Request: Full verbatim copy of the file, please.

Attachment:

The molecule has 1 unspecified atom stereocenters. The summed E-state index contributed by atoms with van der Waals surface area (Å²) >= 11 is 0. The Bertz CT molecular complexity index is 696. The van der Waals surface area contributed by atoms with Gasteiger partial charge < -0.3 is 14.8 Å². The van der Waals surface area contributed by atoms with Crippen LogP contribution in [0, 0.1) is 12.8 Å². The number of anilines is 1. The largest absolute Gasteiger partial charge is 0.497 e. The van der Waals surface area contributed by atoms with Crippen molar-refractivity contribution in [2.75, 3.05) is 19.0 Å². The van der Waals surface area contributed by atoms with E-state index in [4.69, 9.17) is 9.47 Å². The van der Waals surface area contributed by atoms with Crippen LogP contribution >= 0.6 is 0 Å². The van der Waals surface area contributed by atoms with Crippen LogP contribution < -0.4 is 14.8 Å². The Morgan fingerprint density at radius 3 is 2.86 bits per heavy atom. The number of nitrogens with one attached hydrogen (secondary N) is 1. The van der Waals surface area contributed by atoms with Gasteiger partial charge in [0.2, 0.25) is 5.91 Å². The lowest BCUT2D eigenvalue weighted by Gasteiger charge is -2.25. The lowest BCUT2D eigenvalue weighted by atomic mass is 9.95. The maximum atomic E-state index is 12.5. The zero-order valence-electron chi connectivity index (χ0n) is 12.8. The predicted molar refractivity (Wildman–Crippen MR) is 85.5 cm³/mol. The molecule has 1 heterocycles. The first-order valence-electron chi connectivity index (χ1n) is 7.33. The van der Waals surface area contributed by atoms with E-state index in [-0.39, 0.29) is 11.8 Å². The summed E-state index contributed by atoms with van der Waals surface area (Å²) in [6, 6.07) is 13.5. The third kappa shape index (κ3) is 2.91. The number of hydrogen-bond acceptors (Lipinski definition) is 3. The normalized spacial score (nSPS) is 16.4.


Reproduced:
The molecule has 1 unspecified atom stereocenters. The summed E-state index contributed by atoms with van der Waals surface area (Å²) >= 11 is 0. The Bertz CT molecular complexity index is 696. The van der Waals surface area contributed by atoms with Gasteiger partial charge < -0.3 is 14.8 Å². The van der Waals surface area contributed by atoms with Crippen LogP contribution in [0, 0.1) is 12.8 Å². The number of anilines is 1. The largest absolute Gasteiger partial charge is 0.497 e. The van der Waals surface area contributed by atoms with Crippen molar-refractivity contribution in [2.75, 3.05) is 19.0 Å². The van der Waals surface area contributed by atoms with E-state index in [4.69, 9.17) is 9.47 Å². The van der Waals surface area contributed by atoms with Crippen LogP contribution >= 0.6 is 0 Å². The van der Waals surface area contributed by atoms with Crippen LogP contribution < -0.4 is 14.8 Å². The Morgan fingerprint density at radius 3 is 2.86 bits per heavy atom. The number of nitrogens with one attached hydrogen (secondary N) is 1. The van der Waals surface area contributed by atoms with Gasteiger partial charge in [0.2, 0.25) is 5.91 Å². The lowest BCUT2D eigenvalue weighted by Gasteiger charge is -2.25. The lowest BCUT2D eigenvalue weighted by atomic mass is 9.95. The maximum atomic E-state index is 12.5. The zero-order valence-electron chi connectivity index (χ0n) is 12.8. The predicted molar refractivity (Wildman–Crippen MR) is 85.5 cm³/mol. The molecule has 1 heterocycles. The first-order valence-electron chi connectivity index (χ1n) is 7.33. The van der Waals surface area contributed by atoms with E-state index in [-0.39, 0.29) is 11.8 Å². The summed E-state index contributed by atoms with van der Waals surface area (Å²) in [6, 6.07) is 13.5. The third kappa shape index (κ3) is 2.91. The number of hydrogen-bond acceptors (Lipinski definition) is 3. The normalized spacial score (nSPS) is 16.4.